Want to play growth in the EV market without betting on individual OEMs? Check out our indicative theme of Electric Vehicle Component Supplier Stocks for more details.

Canoo stock now trades at just about $9 per share – below the $10 which the company closed its SPAC merger last December – and the company is valued at about $2.2 billion, well below the $4 plus billion levels it saw just a few months ago. Does this make for a good entry point? We don’t think so. Scaling a potentially high-margin technology licensing business, providing subscriptions, and working with an asset-light model was key to our Canoo investment thesis (see below) and it appears that the company isn’t going to follow through on this. While Canoo apparently has a flexible EV platform, it’s not clear that the company can differentiate itself in the increasingly crowded commercial EV market.

[2/24/2021] Canoo Vs. Workhouse: Which Stock Should You Pick?

Following Tesla’s big rally last year, investors are warming up to smaller electric vehicle (EV) stocks that recently went public via the SPAC route. Workhorse Group (NASDAQ: WKHS) – which is focusing on delivery vehicles, and Canoo (NASDAQ:GOEV), which is looking to cater to the commercial and consumer market, have received a lot of attention, with their stocks up by almost 45% and 20%, respectively, year-to-date. While both companies trade at market caps of around $3.5 to $4 billion and have yet to start commercial deliveries, making them potentially risky bets, we think that Canoo is likely to offer better long-term upside for investors. Here’s a bit more about the two companies.

Want to play growth in the EV market without betting on individual OEMs? Check out our indicative theme of Electric Vehicle Component Supplier Stocks for more details.

Canoo is looking to develop multiple consumer and commercial vehicles, based on its modular “skateboard” platform that integrates batteries into the EV’s chassis. This allows the company to build highly customized vehicles that can serve multiple applications. The company is looking to launch its first lifestyle vehicle in late 2022, following it up with a delivery vehicle in 2023 and a sports vehicle in 2025. Canoo is looking to make its first vehicle available via an all-inclusive subscription fee. The company is also likely to consider licensing its platform to other OEMs. In fact, there were reports that Apple and Canoo were in discussions relating to the rumored Apple car late last year. Canoo projects revenue of close to $330 million in 2022 and is targeting a revenue CAGR of 88% through 2026.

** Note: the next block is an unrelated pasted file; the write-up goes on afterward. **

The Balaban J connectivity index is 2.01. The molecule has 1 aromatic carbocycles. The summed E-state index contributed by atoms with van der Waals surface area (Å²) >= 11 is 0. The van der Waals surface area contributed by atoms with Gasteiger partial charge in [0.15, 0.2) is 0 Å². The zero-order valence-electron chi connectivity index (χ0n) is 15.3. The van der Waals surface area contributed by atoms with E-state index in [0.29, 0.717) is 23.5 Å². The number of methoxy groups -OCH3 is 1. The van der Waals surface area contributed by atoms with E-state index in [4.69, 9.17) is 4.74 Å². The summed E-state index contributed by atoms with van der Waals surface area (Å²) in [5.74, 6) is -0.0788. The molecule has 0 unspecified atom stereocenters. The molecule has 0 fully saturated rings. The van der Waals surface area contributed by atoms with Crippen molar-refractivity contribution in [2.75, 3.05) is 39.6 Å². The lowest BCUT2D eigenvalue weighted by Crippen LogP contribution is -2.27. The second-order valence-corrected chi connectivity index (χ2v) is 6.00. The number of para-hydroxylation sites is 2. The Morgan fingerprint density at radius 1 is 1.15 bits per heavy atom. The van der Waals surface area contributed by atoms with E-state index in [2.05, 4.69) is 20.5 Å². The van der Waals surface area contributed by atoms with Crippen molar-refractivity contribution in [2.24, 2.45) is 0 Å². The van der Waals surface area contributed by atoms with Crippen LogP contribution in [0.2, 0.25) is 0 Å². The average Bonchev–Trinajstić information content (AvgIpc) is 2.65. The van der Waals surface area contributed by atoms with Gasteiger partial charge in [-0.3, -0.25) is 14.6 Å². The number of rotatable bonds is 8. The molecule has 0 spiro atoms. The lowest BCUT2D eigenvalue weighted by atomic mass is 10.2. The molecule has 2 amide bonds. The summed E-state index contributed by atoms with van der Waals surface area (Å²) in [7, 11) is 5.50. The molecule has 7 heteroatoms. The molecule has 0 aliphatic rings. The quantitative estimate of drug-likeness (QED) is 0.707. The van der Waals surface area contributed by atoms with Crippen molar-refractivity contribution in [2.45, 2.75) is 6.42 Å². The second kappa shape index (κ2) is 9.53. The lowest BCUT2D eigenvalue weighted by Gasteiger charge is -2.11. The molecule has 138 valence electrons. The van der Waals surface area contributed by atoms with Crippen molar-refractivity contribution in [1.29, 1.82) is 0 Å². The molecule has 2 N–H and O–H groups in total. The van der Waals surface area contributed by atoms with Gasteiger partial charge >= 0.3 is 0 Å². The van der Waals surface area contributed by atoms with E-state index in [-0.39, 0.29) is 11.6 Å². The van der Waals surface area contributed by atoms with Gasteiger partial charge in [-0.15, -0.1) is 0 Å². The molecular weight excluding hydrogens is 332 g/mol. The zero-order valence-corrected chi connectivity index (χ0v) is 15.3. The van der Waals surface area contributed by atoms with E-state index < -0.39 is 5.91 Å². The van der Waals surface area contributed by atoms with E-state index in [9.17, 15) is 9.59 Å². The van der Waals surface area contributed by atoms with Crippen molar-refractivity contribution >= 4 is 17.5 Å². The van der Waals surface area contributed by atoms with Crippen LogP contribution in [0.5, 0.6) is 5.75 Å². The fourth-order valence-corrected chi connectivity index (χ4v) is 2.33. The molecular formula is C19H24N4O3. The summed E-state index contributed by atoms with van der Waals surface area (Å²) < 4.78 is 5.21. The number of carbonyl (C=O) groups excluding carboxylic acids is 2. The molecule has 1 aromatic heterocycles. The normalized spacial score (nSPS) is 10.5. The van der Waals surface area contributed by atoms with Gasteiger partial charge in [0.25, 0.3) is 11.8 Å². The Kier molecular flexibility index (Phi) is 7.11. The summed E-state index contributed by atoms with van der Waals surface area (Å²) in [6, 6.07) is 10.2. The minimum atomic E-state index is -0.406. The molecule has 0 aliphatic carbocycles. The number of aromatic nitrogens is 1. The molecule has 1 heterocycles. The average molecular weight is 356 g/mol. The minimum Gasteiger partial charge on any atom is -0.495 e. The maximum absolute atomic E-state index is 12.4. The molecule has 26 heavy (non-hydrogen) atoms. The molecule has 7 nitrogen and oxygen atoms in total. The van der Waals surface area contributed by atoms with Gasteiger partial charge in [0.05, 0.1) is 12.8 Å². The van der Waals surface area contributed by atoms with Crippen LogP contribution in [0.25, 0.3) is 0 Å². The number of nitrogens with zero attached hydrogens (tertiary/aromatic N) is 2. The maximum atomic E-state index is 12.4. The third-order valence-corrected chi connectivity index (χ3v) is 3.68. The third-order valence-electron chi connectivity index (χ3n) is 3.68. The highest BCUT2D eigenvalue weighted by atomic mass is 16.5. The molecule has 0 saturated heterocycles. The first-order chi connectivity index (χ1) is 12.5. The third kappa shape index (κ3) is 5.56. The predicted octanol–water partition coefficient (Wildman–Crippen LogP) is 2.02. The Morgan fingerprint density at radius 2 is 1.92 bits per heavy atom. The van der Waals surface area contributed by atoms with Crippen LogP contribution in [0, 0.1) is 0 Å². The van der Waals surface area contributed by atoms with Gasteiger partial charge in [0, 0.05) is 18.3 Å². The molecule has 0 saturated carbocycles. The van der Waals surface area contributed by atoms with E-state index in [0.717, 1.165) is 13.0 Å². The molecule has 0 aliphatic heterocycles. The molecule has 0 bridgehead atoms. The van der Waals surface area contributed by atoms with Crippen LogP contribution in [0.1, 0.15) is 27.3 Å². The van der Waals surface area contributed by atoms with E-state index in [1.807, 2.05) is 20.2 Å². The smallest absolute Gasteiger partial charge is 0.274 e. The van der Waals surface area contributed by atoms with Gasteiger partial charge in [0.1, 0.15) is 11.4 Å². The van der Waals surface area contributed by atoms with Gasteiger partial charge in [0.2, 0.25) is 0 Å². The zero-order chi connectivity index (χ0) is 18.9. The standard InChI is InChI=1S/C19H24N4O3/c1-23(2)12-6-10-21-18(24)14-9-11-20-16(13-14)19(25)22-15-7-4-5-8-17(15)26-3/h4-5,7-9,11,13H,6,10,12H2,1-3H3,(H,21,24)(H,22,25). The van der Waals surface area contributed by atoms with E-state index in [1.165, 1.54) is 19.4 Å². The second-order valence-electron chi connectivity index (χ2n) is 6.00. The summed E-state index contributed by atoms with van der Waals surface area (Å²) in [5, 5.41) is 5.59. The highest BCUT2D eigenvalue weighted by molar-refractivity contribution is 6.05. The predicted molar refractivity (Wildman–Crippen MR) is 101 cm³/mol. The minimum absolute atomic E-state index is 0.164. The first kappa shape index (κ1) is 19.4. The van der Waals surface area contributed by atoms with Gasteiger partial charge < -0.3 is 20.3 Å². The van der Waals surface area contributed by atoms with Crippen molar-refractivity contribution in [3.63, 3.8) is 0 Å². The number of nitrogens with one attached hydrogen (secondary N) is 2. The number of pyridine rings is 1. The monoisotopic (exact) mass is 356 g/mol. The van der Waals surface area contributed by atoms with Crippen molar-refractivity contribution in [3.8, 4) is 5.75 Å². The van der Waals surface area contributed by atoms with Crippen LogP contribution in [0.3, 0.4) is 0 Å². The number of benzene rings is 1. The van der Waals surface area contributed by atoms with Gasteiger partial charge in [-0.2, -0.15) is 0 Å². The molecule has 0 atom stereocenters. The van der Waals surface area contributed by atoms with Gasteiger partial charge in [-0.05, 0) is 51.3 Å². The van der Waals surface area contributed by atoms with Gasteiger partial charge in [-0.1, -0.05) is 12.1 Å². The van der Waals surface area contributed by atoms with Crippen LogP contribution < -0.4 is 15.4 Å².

Workhorse builds electrically powered delivery and utility vehicles, targeted at last-mile delivery – a segment that should be an ideal application for EVs, given the low maintenance costs and lower range related issues. Workhorse’s business appears to be more focused although its product doesn’t appear to be as innovative as Canoo. However, the company has been highlighting orders for its EVs from several customers, the largest of which is a 6,000 plus vehicle order from Pride Group, a company that specializes in commercial vehicle rentals and leasing. Workhorse is one of three finalists for a $6 billion-plus fleet upgrade contract to replace the U.S. Postal Service’s aging fleet of delivery trucks and anticipation surrounding a deal has been a big factor driving the stock this year.

Overall, we think that deciding between the two stocks comes down to choosing between Workhorse’s potential order backlog and Canoo’s interesting tech. Workhorse hasn’t manufactured or delivered trucks at scale yet and it’s not clear if all of its orders will translate into actual revenue. The deal with the Pride Group, for instance, is apparently tied to demand for delivery vehicles from Pride Group’s end customers and the final number of vehicles delivered could be smaller. It’s also probably far-fetched to expect a multi-billion contract from the USPS to be awarded to a company without much of a track record. On the other side, while Canoo also has a lot to prove, the company’s flexible technology platform, plans of offering subscription services, and licensing its platform to other EV makers could give it sizable upside in the long-term, if it executes well.

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The views and opinions expressed herein are the views and opinions of the author and do not necessarily reflect those of Nasdaq, Inc.